1. What drew you to Examinetics?
Examinetics is a solid company, with a long history. I took a very clinical view of the opportunity when approached by the board. I think there is still room for improvement in three primary areas: processes, technology and people. I believe the company has succeeded without strong processes and advanced technology underlying those processes. I want to see us use our scale as the industry leader to have more streamlined, technology-supported processes - less paper, less rework, less errors. More importantly, we have relied on our people to plug the gaps in some processes. I want to free them from burdensome processes and unleash the talent and knowledge of our people to drive innovation and continuous improvement. And most importantly, I want to see excellence encouraged and rewarded. The strong foundation we have and the opportunity to take Examinetics to the next level drew me in.
2. What plans do you have for the company in the short term and long term?
Short term, I want us to strive to do things well - to consistently deliver flawless execution. That may actually be a medium-term goal, because in this business that’s really hard. As a mobile provider, we are reliant on weather, traffic and client readiness as a prerequisite for us then to be flawless. That’s a tall order. Longer-term, once we have a platform of consistent excellence then we set our sights on incremental growth. Some of that will be organic, but some of that will also be through acquisition.
3. Describe your rationale before you make a big financial decision. What criteria do you use to decide which products or services to invest in?
Having been a CPA, a Wharton School graduate and a Partner in The Boston Consulting Group, I believe there is no substitute for analytics. I am leery of people who say “I think” or “I believe”. You can and should make a logical, well-supported argument for any decision. True, there will always be some assumptions required in any forward-looking decision, but you can demonstrate the reasonableness of those assumptions with some level of analysis - looking at past history, identifying analogs, testing the negative hypothesis.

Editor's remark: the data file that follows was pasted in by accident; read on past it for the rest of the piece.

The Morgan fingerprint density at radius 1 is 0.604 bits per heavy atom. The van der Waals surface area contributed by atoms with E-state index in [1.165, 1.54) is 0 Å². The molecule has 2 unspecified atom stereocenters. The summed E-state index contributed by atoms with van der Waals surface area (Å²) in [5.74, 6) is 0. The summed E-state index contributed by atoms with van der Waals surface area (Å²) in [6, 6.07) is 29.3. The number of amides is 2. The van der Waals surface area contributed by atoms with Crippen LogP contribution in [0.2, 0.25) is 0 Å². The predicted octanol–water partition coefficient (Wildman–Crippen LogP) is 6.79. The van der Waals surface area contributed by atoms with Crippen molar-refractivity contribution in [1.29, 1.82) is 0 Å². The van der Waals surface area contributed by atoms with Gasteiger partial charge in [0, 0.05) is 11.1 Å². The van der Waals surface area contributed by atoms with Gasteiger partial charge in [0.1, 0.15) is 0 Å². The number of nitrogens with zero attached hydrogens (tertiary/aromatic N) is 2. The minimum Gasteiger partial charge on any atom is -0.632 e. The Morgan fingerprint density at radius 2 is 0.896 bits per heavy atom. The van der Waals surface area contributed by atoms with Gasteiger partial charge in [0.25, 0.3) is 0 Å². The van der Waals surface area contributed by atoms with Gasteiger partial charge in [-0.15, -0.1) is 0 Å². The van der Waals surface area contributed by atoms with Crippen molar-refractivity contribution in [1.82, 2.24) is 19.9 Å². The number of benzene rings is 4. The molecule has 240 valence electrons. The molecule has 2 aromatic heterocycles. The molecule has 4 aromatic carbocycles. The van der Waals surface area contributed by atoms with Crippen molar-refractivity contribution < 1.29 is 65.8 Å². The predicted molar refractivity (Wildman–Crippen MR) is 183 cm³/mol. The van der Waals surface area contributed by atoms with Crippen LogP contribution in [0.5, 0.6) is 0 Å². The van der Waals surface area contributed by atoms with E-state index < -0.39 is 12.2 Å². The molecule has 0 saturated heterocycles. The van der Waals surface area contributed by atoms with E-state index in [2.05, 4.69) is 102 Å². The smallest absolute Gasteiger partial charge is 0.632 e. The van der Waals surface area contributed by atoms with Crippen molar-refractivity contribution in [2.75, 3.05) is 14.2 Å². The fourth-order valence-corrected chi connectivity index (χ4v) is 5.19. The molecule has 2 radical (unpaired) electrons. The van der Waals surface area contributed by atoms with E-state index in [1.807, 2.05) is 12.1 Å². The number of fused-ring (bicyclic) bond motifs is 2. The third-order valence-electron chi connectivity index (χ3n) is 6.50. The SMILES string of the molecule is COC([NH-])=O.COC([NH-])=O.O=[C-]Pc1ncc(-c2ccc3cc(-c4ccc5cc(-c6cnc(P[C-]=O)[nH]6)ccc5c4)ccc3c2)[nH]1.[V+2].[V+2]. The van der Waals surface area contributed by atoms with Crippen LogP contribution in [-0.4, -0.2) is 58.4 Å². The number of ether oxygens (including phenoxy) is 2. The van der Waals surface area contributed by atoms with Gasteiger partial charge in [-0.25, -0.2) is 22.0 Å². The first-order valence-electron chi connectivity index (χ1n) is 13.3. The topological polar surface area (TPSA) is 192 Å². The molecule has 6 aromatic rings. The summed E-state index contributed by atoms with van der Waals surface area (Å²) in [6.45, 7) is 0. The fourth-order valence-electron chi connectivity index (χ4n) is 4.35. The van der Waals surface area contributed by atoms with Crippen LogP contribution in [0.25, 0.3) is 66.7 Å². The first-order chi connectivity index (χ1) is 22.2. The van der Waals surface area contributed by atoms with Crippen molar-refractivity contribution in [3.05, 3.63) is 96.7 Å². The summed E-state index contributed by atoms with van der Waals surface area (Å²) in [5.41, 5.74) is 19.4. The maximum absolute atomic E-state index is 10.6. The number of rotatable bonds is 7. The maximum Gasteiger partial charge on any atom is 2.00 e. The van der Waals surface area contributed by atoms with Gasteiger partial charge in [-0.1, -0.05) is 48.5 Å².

4. What have you enjoyed most so far about your role?
I have enjoyed seeing people step up and rise to the occasion. The COVID-19 challenge basically left us in the last week of March with work for only 7 techs. One client asked if we could do round the clock temperature screening. A small team took that on and launched it. Within two weeks, we had overcome the loss of the business. It was a team effort, for which our techs deserve our thanks and praise as they are there “at the rock face.” But behind the scenes, a small group was working hard on scheduling, developing procedures, creating supply kits, recruiting contractors nationwide and managing logistics. Even running that first payroll was a monumental task because of how different things were compared to our usual business.
5. What do you look for when hiring or promoting?
Someone once said they looked for a combination of confidence and insecurity. It’s an interesting paradox, but I think it’s right. You need to know you are good enough - smart, analytical, good with people. If you know that, you don’t have to prove you’re “the smartest person in the room”. You can let others get the glory. You can be a servant leader. But then you need the insecurity to push you. To want to constantly prove to yourself that you are as good as you think - so you work hard, always push for a win, always innovate, always try to make things better. Plus, you listen to others, because you realize you don’t have all the answers. Those people create the culture we want to have here.
Bonus Q – How do you keep your teams motivated?
To steal the U.S. Army’s tag line, I want to help people “Be all that you can be.” I like to have people participate in challenging work. I like to support them, but not be overly directive. I will never steal someone’s limelight. And I like to teach. I’ve had over 30 years of marvelous experiences that I like to share. Creating that type of environment keeps people engaged and motivated. If you ask anyone that’s worked with me, I think they will say that they’ve learned a lot, that their careers have been enhanced; and that they’ve actually enjoyed the experience.
Bonus Q – Who do you admire?
At the risk of being obvious, George Washington. His leadership, vision, and sense of duty - and to walk away from it. Most leaders want to keep power and the worst are kleptocrats. I admire Churchill’s resolve in the face of incredible adversity. Theodore Roosevelt’s progressivism in a time of wanton exploitation of the working class. Saint Katherine Drexel is an example of great selflessness. In business, I admire Steve Jobs and Jamie Dimon - both of whom succeeded twice with two different companies, proving that it was not luck. Closer to home, in the KC business community I admire Terry Dunn, David Dillon and Mike Kulp - all great leaders and great people.
Bonus Q – What advice do you have for a young person just starting out in their career?
Play the long game with your career. My wife is an executive recruiter. I hear her with candidates negotiating over small amounts of money. To me, that is silly. Money is tactical and short term. Over the course of your career, your salary matters far less than the experience you are getting. What role will you have? Will you be challenged? What will you learn? Who will you work for and what will that do for you? In the long run, these questions, plus liking what you are doing, will make you the most successful. A college president recently told his incoming freshman class that they will change careers eight times in their lifetime. Careers, not jobs. Broadening and deepening your skillset is the most important thing you can do.
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